Even after meeting Jeff it took a few years for me to fully embrace Choice Theory and the work of William Glasser. The mental health industry has made mental health so complex and Dr Glasser made it so unbelievably simple that I found it difficult to grasp its depth. In fact if I hadn’t experienced its value first hand maybe I still wouldn’t have. There are after all, still many bright, shiny and expensive solutions out there.

If you don’t want to learn Choice Theory for yourself learn it for your kids and give them a great start in life.

Solstice Special

Whether you’re entering the winter solstice as we are in Australia, or you’re in the northern hemisphere and are entering the summer solstice; I wanted to acknowledge this as a period of change in the hope that as a global community we are moving into happier times. To do this we’re giving out a 50% discount coupon over this solstice period, for our course “How to deal with Stress and Anxiety Effectively”. This course is different because it uses Choice Theory to deal with the underlying causes of stress and anxiety as well as depression and so much more.

Even if you aren’t Stressed and Anxious

At a 50% discount this course is great value even if you don’t suffer from stress and anxiety because it includes the core components of Choice Theory that will benefit you in your relationships with your family, your friends and even in your workplace.

  • The Needs that Drive all our Behaviour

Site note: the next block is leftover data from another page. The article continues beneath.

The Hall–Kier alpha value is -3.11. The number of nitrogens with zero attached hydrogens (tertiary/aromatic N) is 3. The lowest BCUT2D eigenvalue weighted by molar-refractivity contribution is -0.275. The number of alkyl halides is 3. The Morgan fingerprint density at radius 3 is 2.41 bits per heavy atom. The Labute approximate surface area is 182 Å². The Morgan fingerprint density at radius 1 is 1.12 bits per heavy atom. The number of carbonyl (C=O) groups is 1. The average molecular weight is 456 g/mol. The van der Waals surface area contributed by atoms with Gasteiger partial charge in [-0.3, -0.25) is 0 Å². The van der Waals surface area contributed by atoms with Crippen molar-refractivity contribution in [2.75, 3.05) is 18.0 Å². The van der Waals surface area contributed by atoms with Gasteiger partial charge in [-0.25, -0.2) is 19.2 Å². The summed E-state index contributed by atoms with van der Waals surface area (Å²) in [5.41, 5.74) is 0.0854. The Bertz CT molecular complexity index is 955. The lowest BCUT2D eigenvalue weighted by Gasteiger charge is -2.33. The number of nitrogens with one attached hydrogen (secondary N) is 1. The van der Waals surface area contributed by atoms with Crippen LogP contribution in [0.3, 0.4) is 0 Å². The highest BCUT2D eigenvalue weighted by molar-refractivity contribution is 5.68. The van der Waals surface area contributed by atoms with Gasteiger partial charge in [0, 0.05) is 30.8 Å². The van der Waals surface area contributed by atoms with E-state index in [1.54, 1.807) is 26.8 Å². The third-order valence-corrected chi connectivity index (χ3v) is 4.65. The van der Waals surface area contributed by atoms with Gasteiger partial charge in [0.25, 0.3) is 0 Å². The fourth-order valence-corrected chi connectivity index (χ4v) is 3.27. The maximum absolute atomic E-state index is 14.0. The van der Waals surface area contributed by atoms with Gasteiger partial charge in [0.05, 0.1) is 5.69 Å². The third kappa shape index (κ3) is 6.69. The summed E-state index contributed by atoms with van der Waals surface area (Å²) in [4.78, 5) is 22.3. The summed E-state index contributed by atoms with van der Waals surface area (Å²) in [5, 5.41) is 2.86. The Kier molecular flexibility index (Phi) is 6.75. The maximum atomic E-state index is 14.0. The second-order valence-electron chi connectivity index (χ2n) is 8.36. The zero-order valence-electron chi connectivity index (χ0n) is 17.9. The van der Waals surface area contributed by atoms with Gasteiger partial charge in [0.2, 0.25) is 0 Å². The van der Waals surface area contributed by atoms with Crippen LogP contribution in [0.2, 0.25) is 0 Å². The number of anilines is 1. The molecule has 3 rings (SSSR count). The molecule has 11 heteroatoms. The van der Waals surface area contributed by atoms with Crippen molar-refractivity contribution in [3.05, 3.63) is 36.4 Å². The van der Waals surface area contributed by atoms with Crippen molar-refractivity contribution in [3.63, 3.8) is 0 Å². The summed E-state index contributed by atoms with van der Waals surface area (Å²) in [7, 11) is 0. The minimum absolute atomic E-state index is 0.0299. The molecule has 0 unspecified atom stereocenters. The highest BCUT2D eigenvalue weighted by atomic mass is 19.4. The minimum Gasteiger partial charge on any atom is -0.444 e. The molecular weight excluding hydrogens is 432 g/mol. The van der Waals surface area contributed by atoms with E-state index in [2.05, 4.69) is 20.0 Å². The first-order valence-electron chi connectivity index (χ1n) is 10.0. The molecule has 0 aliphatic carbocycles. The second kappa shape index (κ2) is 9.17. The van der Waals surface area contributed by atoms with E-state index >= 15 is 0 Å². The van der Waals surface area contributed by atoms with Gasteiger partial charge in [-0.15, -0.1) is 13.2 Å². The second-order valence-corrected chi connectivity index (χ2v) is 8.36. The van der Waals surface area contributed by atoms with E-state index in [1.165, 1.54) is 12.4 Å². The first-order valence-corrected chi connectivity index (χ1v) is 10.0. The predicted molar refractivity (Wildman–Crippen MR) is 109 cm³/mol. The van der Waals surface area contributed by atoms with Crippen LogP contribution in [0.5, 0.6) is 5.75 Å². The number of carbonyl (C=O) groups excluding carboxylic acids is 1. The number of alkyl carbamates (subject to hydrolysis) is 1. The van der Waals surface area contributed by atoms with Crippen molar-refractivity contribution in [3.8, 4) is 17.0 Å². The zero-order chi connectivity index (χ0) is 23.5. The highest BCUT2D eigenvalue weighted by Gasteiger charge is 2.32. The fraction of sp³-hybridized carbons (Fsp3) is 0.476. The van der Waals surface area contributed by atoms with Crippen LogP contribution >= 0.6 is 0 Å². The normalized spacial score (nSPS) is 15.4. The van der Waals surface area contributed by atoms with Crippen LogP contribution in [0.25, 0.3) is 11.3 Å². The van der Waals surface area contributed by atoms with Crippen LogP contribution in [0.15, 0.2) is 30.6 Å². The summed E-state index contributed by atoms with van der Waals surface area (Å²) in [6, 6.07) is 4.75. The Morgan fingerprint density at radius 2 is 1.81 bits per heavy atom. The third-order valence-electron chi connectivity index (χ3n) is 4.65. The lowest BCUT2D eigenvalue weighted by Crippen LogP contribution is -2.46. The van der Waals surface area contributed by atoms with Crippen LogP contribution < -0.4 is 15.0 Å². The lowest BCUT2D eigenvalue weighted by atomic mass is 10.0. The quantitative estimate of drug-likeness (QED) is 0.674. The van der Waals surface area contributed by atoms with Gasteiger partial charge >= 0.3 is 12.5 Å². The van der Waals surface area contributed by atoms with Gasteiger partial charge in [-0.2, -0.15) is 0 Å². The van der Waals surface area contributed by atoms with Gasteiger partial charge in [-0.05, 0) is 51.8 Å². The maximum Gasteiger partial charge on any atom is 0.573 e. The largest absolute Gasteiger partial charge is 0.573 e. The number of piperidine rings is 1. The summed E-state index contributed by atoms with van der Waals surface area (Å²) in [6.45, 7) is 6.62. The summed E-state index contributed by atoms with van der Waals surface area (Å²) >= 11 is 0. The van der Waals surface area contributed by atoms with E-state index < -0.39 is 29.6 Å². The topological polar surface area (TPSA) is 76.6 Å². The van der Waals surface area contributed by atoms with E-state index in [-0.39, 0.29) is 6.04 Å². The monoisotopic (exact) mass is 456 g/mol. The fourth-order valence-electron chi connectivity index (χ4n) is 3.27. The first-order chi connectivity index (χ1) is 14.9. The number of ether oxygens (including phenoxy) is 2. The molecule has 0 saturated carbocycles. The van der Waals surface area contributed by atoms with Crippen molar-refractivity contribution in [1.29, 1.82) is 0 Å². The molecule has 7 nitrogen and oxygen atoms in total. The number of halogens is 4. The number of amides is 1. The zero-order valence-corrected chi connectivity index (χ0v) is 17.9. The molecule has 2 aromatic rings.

• Our Quality World
  • Our Perceived World
  • Our Comparing Place
  • What Do I have Control Over ?
  • What can I Change ?
  • The Road Forward

These seven modules are basic Choice Theory and comprise nearly half of the course. Being proactive and learning these core facets of Choice Theory may mean that you will never have to live through severe stress and anxiety. You will certainly improve your mental health, your wellbeing and the quality of your life. To get the course with the 50% discount click any of the links, including right here, I know you’ll be glad that you did👍

Thanks for reading, have a great week and an even greater life.


Deb 😊 💐

Mental Health During a Pandemic

Fear from Covid 19

Maintaining mental health during a pandemic can be challenging. Fear, uncertainty, lack of control and the inability to meet your needs in the ways you have become used to, all have the potential to impact your mental health. The good news is that all these things are “figureoutable”.


Fear from Covid 19If you are living in fear, you are not living in the present. Fear is always an imagining of something in the future.

Mindfulness is often prescribed as an antidote to fear, because if you are present and focusing fully on what is around you it is impossible to be imagining what might happen tomorrow, next week or next month.

Logic is another useful strategy to reduce fear.

  • Is imagining all the awful possible outcomes of a pandemic serving you in being able to enjoy your day in peace?
  • Would you agree that most of the thing things you have previously worried about never actually happened?
  • What things in the future can you control?
    • Only yourself, right?
    • Therefore, what can you do now that might be beneficial in the future?
    • Let’s look at this as a practical example. Maybe you are a flight attendant and your fear is that you will never work again in the way you have worked before, your career is in the toilet, what will become of you?
      • Possibilities: the airline industry might resume after a few months and after a year or so could be just as it was before Covid-19; or maybe it won’t, what happens then? What can you do about that possibility right now?
        • You could remain fearful of the future or you could invest in a new set of skills that you can use if your worst-case scenario comes to fruition.
        • Boom! Suddenly your days can become filled with imaginings of all the positive possibilities out there, rather than all the terrifying things that might happen which you have no control over. 

Lack of Control